Canada’s defense spending fell short of NATO forecasts last year, alliance says

Canada is not as advanced on defense spending as NATO predicted last year, according to the latest annual report compiled by the NATO Secretary General.

The report, released Thursday in Brussels by the NATO Secretary General. Jens Stoltenberg, shows that Canada spent 1.36% of its gross domestic product on the military and new defense equipment in 2021.

This is down slightly from the 1.39% of GDP projected for Canada’s defense budget in the latest assessment of member nations of the Western Military Alliance, released last June.

NATO calls on its members to devote at least 2% of national GDP to their armed forces to keep them operational and equipped with modern technologies.

Out of 30 NATO countries, Canada ranks 25th in terms of military spending. After Russia annexed Crimea in 2014, alliance members agreed to increase their defense budgets to bring them up to the baseline of 2% by 2024.

Stoltenberg said the allies had invested an additional $270 billion in their militaries since that pledge was made – and at last week’s emergency NATO leaders’ meeting to discuss the Russian invasion of Ukraine, many pledged to do more.

“The allies agreed that we needed to redouble our efforts to invest more and faster in our defense,” Stoltenberg said.

Canadian Forces members load lethal and non-lethal aid for Ukraine onto a transport plane at CFB Trenton on March 7. (Lars Hagberg/Reuters)

The Liberal government has staunchly avoided committing to the 2% target, preferring instead to focus on its 2017 commitment to increase defense spending to 1.5% of GDP by 2024-25.

To meet the NATO target, Canada’s defense budget would need to increase to about $58 billion, up from the $32 billion projected in the federal government’s defense policy almost five years ago.

Last week, Prime Minister Justin Trudeau was asked directly if his government was prepared to spend more than it had committed. He did not answer the question.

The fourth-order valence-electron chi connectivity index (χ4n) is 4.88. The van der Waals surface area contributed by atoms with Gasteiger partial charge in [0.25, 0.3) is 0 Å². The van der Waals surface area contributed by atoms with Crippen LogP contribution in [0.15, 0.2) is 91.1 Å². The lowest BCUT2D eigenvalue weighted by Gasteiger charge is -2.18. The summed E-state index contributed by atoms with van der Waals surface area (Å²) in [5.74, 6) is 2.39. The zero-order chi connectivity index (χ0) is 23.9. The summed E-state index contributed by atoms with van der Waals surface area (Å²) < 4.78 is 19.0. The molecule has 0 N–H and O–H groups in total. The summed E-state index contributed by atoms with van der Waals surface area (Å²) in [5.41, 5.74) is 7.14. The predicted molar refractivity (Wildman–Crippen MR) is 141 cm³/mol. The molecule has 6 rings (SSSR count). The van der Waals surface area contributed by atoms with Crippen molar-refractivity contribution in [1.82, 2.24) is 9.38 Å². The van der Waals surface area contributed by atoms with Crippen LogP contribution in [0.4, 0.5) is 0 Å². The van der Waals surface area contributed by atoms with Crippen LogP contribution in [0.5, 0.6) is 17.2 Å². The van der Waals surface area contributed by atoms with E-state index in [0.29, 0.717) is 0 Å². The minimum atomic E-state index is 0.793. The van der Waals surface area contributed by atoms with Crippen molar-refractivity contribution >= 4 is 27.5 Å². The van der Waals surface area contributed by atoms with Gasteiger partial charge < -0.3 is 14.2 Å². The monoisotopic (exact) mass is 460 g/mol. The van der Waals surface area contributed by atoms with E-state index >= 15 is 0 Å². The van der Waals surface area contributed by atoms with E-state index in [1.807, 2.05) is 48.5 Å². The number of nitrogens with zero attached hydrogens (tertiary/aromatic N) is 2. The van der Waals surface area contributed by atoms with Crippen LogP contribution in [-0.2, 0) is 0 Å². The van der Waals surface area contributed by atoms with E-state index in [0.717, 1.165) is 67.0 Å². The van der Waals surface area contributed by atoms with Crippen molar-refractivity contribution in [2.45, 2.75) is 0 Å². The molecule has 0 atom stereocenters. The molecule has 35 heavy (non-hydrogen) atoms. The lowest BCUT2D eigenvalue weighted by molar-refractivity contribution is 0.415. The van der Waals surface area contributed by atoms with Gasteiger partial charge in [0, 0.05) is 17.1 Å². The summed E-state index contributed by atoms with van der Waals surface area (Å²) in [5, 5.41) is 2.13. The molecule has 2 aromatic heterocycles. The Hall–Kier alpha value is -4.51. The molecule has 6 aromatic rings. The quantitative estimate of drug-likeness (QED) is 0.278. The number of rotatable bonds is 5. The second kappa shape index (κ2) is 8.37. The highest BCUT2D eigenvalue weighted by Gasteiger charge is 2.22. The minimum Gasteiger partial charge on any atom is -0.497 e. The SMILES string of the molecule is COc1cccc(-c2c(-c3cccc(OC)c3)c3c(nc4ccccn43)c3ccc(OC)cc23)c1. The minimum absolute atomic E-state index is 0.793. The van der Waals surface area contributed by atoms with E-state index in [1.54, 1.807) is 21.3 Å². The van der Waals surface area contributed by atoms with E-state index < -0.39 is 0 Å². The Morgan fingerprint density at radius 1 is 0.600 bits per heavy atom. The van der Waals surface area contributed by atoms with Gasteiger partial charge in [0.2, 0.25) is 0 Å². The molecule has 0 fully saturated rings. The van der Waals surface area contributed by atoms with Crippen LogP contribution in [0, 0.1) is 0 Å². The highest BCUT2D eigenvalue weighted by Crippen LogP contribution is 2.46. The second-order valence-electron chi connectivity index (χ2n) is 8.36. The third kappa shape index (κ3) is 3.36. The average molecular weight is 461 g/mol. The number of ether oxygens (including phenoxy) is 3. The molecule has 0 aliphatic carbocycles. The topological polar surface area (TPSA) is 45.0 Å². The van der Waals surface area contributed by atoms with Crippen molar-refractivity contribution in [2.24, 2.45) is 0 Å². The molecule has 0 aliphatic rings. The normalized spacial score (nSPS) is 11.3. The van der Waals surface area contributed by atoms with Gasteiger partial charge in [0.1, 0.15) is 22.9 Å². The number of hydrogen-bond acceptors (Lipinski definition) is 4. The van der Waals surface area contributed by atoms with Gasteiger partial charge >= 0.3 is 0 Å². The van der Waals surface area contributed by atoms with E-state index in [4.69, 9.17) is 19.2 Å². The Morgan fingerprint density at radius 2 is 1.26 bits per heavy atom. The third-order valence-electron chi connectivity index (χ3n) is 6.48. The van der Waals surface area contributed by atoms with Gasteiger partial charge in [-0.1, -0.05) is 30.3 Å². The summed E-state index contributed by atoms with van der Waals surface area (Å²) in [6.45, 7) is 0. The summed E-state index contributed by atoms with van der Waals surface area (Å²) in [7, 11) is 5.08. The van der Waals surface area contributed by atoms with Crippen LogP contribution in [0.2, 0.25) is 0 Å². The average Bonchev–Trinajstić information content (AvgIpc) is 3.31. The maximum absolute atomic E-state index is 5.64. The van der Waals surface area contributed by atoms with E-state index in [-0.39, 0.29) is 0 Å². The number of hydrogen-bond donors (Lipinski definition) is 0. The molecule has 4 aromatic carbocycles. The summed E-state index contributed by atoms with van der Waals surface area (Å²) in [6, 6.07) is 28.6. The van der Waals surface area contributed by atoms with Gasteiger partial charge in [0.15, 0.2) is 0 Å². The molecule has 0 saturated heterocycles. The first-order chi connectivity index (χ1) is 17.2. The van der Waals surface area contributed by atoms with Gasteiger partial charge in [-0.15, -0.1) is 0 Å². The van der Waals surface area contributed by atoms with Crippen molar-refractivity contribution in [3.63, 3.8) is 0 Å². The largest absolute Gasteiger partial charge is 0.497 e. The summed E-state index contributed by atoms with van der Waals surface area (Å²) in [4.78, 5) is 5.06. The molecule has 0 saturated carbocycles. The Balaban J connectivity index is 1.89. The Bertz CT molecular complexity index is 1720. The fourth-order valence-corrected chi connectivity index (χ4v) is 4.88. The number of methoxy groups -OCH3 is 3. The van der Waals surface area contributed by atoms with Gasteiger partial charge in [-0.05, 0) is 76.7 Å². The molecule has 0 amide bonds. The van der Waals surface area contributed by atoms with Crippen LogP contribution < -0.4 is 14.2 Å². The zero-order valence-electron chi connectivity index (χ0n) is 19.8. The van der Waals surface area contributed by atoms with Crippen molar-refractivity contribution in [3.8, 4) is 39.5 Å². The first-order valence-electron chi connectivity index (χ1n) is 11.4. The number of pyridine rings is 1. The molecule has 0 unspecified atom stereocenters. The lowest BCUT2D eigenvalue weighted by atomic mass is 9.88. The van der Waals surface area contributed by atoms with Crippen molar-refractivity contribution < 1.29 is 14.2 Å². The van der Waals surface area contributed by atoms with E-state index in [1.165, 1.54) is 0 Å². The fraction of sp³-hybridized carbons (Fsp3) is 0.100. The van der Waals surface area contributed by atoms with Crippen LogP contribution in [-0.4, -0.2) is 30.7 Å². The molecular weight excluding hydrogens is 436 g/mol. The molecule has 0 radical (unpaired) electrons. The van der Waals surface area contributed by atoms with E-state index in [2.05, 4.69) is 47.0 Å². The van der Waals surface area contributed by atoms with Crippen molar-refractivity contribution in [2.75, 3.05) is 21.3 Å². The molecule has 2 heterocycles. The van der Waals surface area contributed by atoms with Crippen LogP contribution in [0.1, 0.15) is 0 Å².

The new federal budget will be released on April 7. Defense Minister Anita Anand tried Thursday to manage expectations.

Defense Minister Anita Anand said the government was working to “support” NATO commitments “in kind”. (Yves Herman/Reuters)

“I think we also have to remember that Canada’s military contribution has to be recognized not only in terms of our commitments to NATO, but also in terms of our commitment to the current crisis in Ukraine,” she said. declared.

“We are working very hard to ensure that we support our NATO commitments in kind. We have recently increased or even doubled our human commitment in terms of Operation Reassurance. We are there on land, at sea and in the air for NATO and I am working on a robust modernization package for NORAD that will ensure that we continue to meet our military commitments.”

Canada faces increasing international pressure to make a strong dollar commitment to its military. Germany – a NATO ally that tends to align itself with Canada’s defense vision and pursue a more dovish approach to foreign policy – ​​has pledged to meet the 2% target in response to Russia’s invasion of Ukraine.